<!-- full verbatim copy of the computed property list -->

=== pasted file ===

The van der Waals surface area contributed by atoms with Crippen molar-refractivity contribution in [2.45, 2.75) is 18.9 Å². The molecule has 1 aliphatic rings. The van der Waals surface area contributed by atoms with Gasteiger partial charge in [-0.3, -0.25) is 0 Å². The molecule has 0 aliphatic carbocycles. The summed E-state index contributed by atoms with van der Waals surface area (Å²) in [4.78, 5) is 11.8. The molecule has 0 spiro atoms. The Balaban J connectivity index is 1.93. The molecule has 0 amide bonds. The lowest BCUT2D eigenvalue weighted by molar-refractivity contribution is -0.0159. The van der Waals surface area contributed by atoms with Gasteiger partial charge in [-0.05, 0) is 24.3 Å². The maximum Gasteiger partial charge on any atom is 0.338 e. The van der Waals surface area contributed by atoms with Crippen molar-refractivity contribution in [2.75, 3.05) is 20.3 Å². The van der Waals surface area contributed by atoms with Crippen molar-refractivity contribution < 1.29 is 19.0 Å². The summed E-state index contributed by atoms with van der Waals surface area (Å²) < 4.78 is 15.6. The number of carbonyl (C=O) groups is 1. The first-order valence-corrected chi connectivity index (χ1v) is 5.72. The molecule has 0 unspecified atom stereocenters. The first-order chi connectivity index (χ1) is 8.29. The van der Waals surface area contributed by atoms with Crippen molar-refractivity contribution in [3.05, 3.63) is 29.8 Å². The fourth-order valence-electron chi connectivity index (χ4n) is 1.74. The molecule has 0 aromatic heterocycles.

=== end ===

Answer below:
The van der Waals surface area contributed by atoms with Crippen molar-refractivity contribution in [2.45, 2.75) is 18.9 Å². The molecule has 1 aliphatic rings. The van der Waals surface area contributed by atoms with Gasteiger partial charge in [-0.3, -0.25) is 0 Å². The molecule has 0 aliphatic carbocycles. The summed E-state index contributed by atoms with van der Waals surface area (Å²) in [4.78, 5) is 11.8. The molecule has 0 spiro atoms. The Balaban J connectivity index is 1.93. The molecule has 0 amide bonds. The lowest BCUT2D eigenvalue weighted by molar-refractivity contribution is -0.0159. The van der Waals surface area contributed by atoms with Gasteiger partial charge in [-0.05, 0) is 24.3 Å². The maximum Gasteiger partial charge on any atom is 0.338 e. The van der Waals surface area contributed by atoms with Crippen molar-refractivity contribution in [2.75, 3.05) is 20.3 Å². The van der Waals surface area contributed by atoms with Crippen molar-refractivity contribution < 1.29 is 19.0 Å². The summed E-state index contributed by atoms with van der Waals surface area (Å²) < 4.78 is 15.6. The number of carbonyl (C=O) groups is 1. The first-order valence-corrected chi connectivity index (χ1v) is 5.72. The molecule has 0 unspecified atom stereocenters. The first-order chi connectivity index (χ1) is 8.29. The van der Waals surface area contributed by atoms with Crippen molar-refractivity contribution in [3.05, 3.63) is 29.8 Å². The fourth-order valence-electron chi connectivity index (χ4n) is 1.74. The molecule has 0 aromatic heterocycles.